Nas made his hip-hop debut on "Halftime," which was featured on MC Serch's soundtrack to "Zebrahead." In mid 1992, MC Serch helped secure Nas a deal with Columbia Records. The initial concern was that Columbia, a major label, would dilute Nas' raw rap style. In 1994, Illmatic was released. The album, which featured production by DJ Premier, Large Professor, Pete Rock, and Q-Tip, and a relatively unknown emcee named AZ, was lauded as a masterpiec.
Following the competitive nature of east coast rap, one of Brooklyn's most prolific rhymeslingers, Jay-Z, found himself in a war-on-wax with Nas -- Queensbridge #1 draft. Although, many later claimed that Nas won the battle with "Ether," his esoteric, yet wittily ferocious response to Jay-Z's "Takeover," both rappers claimed victory in their most recent BET interview.
In 2008, Nas released his 2nd Def Jam album, Untitled. After drawing fire for the confrontational title, Nas bowed to pressure and decided to release the album without a title. Well, not exactly. You see, at the back of Nas' mind this is still his N*gger album, intact with the same songs and concepts. It's a testament to the MC's bravery that he lives to tell about every provocative moment of this album's journey.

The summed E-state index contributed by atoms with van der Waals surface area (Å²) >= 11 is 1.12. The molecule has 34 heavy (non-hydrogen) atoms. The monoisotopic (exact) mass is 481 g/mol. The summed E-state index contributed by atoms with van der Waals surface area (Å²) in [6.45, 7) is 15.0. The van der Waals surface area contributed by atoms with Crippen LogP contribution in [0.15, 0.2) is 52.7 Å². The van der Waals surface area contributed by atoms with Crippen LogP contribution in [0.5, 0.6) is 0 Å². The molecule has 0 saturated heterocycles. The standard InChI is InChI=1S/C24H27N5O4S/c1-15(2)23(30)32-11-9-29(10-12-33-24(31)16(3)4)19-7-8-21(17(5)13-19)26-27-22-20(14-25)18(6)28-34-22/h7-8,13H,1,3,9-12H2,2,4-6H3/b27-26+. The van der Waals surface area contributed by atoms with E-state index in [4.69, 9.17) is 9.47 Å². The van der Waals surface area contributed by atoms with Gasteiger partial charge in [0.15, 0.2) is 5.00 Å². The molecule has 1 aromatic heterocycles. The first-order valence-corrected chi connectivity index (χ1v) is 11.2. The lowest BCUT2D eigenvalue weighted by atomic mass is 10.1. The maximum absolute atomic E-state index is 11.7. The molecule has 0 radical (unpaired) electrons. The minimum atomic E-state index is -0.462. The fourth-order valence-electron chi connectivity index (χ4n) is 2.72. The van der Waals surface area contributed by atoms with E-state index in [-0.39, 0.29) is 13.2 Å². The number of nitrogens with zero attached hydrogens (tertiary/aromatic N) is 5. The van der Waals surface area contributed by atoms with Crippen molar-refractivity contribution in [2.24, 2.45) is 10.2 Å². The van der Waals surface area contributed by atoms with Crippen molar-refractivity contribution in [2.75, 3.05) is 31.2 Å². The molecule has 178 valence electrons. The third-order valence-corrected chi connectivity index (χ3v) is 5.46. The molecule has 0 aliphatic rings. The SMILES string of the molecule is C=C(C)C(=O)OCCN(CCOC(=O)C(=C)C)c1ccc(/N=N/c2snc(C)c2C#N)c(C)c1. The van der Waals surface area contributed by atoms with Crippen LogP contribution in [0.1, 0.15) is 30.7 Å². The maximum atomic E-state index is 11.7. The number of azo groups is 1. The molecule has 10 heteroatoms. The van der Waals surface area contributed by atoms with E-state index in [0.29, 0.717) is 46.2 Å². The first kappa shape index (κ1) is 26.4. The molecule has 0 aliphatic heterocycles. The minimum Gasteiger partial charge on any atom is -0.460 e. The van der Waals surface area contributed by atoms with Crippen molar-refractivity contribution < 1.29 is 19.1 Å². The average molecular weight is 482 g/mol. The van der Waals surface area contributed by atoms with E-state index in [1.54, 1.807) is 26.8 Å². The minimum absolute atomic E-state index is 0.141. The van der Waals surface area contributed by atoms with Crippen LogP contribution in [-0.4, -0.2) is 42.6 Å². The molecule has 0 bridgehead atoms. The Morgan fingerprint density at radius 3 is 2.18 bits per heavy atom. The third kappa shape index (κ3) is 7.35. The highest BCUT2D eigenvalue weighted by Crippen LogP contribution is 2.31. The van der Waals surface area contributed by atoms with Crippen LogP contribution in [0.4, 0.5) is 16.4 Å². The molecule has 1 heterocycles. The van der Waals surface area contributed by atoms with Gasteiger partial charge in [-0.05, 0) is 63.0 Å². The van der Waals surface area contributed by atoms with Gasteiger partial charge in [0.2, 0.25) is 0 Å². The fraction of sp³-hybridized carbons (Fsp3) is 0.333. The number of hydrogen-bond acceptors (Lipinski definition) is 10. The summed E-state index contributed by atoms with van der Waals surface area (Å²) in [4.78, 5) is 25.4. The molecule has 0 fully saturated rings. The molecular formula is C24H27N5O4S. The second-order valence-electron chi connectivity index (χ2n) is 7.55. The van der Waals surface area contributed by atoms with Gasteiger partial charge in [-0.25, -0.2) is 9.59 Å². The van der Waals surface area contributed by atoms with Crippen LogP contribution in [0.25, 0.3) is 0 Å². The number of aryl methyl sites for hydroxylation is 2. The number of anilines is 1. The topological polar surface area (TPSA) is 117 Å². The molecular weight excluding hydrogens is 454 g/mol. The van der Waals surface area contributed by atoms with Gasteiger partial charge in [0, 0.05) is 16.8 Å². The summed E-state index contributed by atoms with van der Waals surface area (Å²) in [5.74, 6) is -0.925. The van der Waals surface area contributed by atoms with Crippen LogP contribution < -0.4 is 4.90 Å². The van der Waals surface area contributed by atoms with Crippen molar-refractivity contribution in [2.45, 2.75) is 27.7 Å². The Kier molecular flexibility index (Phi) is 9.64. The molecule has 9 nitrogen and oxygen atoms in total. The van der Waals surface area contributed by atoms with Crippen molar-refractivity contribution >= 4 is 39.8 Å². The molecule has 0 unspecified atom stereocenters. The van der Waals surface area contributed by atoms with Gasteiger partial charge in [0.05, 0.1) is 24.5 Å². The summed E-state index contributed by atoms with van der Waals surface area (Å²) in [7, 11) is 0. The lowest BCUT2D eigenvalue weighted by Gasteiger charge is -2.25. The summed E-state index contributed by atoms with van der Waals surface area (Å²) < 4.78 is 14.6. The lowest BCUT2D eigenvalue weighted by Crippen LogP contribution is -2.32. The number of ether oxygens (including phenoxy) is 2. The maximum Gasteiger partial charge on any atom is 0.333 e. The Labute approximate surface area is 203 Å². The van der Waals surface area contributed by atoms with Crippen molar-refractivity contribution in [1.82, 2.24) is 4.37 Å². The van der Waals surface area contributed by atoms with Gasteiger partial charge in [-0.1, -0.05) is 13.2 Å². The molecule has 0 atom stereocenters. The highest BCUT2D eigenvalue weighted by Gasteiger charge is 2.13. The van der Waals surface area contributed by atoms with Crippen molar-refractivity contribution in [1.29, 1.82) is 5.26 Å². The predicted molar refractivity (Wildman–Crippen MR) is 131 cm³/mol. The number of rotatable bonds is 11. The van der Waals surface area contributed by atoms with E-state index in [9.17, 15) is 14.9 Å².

On one of the decade's most anticipated hip-hop albums, Nas bares his soul like he's never done before. From the moving intro, "Queens Get The Money" to the dashing closer, "Black President," this is Nas at his most honest, radical, and glaringly optimistic.
Get past the bragfest and Untitled switches into full-blown political commentary mode. It's like Nas is saying, "That's the n*gger. Now here's the n*gga."
Supporting that point, an assault of staccato blasts leaps out of "America," as Nas transforms into a Rocky-like figure ready to tackle any obstacles. At its political core, Untitled is Nas' celebration of what he deems his life mission: hip-hop hero. The MC who declares the culture dead so he can resurrect it on an album called Hip-Hop Is Dead. "People are afraid of criticism, but I always put myself in sacrificial positions," he rhymes on "N.I.G.G.E.R. (The Slave & The Master)"